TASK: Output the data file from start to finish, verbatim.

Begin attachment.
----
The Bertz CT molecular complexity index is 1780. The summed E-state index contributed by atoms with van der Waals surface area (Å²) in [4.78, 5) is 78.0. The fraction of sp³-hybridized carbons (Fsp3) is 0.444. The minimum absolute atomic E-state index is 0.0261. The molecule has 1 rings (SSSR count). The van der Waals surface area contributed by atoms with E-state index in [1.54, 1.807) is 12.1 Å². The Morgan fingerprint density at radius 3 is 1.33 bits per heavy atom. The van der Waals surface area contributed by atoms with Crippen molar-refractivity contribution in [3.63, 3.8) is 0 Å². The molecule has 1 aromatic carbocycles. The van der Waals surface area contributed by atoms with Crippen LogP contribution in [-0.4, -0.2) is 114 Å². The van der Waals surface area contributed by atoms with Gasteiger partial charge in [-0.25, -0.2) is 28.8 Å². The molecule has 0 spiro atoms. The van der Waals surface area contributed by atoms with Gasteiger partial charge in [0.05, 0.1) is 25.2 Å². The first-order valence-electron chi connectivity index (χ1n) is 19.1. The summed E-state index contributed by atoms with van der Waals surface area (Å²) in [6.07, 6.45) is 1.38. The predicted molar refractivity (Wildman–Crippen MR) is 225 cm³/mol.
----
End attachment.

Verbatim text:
The Bertz CT molecular complexity index is 1780. The summed E-state index contributed by atoms with van der Waals surface area (Å²) in [4.78, 5) is 78.0. The fraction of sp³-hybridized carbons (Fsp3) is 0.444. The minimum absolute atomic E-state index is 0.0261. The molecule has 1 rings (SSSR count). The van der Waals surface area contributed by atoms with E-state index in [1.54, 1.807) is 12.1 Å². The Morgan fingerprint density at radius 3 is 1.33 bits per heavy atom. The van der Waals surface area contributed by atoms with Crippen molar-refractivity contribution in [3.63, 3.8) is 0 Å². The molecule has 1 aromatic carbocycles. The van der Waals surface area contributed by atoms with Crippen LogP contribution in [-0.4, -0.2) is 114 Å². The van der Waals surface area contributed by atoms with Gasteiger partial charge in [-0.25, -0.2) is 28.8 Å². The molecule has 0 spiro atoms. The van der Waals surface area contributed by atoms with Gasteiger partial charge in [0.05, 0.1) is 25.2 Å². The first-order valence-electron chi connectivity index (χ1n) is 19.1. The summed E-state index contributed by atoms with van der Waals surface area (Å²) in [6.07, 6.45) is 1.38. The predicted molar refractivity (Wildman–Crippen MR) is 225 cm³/mol.